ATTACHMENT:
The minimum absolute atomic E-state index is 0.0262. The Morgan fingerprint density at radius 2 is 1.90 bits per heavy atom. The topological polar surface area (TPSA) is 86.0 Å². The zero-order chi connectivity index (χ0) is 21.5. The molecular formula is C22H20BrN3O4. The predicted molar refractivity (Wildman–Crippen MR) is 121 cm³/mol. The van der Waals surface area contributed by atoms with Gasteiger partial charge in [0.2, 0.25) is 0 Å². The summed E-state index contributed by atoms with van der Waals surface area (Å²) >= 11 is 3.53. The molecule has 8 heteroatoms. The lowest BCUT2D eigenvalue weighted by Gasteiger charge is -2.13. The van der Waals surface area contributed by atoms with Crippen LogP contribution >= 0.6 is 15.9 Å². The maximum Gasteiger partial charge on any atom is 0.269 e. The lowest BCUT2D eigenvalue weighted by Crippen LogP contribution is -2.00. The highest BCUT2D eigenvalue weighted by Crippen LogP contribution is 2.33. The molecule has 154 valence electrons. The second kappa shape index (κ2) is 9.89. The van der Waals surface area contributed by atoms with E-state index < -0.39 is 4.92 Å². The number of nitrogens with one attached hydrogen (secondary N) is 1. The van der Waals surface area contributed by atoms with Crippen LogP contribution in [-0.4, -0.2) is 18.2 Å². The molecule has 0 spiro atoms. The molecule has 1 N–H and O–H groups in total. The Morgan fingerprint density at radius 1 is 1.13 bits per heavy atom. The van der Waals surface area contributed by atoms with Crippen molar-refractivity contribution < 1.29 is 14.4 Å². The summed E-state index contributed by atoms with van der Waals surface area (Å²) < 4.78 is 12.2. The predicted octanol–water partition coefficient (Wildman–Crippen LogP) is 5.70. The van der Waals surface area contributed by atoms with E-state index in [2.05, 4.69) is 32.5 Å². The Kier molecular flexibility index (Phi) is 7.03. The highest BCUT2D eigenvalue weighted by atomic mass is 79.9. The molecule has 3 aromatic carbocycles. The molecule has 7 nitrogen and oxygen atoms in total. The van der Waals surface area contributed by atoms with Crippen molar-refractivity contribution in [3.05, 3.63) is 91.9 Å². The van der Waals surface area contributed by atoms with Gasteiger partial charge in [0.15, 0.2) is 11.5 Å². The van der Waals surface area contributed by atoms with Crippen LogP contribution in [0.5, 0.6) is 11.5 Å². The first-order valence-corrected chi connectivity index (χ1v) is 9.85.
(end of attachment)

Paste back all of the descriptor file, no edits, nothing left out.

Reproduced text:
The minimum absolute atomic E-state index is 0.0262. The Morgan fingerprint density at radius 2 is 1.90 bits per heavy atom. The topological polar surface area (TPSA) is 86.0 Å². The zero-order chi connectivity index (χ0) is 21.5. The molecular formula is C22H20BrN3O4. The predicted molar refractivity (Wildman–Crippen MR) is 121 cm³/mol. The van der Waals surface area contributed by atoms with Gasteiger partial charge in [0.2, 0.25) is 0 Å². The summed E-state index contributed by atoms with van der Waals surface area (Å²) >= 11 is 3.53. The molecule has 8 heteroatoms. The lowest BCUT2D eigenvalue weighted by Gasteiger charge is -2.13. The van der Waals surface area contributed by atoms with Crippen LogP contribution >= 0.6 is 15.9 Å². The maximum Gasteiger partial charge on any atom is 0.269 e. The lowest BCUT2D eigenvalue weighted by Crippen LogP contribution is -2.00. The highest BCUT2D eigenvalue weighted by Crippen LogP contribution is 2.33. The molecule has 154 valence electrons. The second kappa shape index (κ2) is 9.89. The van der Waals surface area contributed by atoms with E-state index < -0.39 is 4.92 Å². The number of nitrogens with one attached hydrogen (secondary N) is 1. The van der Waals surface area contributed by atoms with Crippen LogP contribution in [-0.4, -0.2) is 18.2 Å². The molecule has 0 spiro atoms. The molecule has 1 N–H and O–H groups in total. The Morgan fingerprint density at radius 1 is 1.13 bits per heavy atom. The van der Waals surface area contributed by atoms with Crippen molar-refractivity contribution < 1.29 is 14.4 Å². The summed E-state index contributed by atoms with van der Waals surface area (Å²) < 4.78 is 12.2. The predicted octanol–water partition coefficient (Wildman–Crippen LogP) is 5.70. The van der Waals surface area contributed by atoms with E-state index in [2.05, 4.69) is 32.5 Å². The Kier molecular flexibility index (Phi) is 7.03. The highest BCUT2D eigenvalue weighted by atomic mass is 79.9. The molecule has 3 aromatic carbocycles. The molecule has 7 nitrogen and oxygen atoms in total. The van der Waals surface area contributed by atoms with Crippen molar-refractivity contribution in [3.05, 3.63) is 91.9 Å². The van der Waals surface area contributed by atoms with Gasteiger partial charge in [0.15, 0.2) is 11.5 Å². The van der Waals surface area contributed by atoms with Crippen LogP contribution in [0.5, 0.6) is 11.5 Å². The first-order valence-corrected chi connectivity index (χ1v) is 9.85.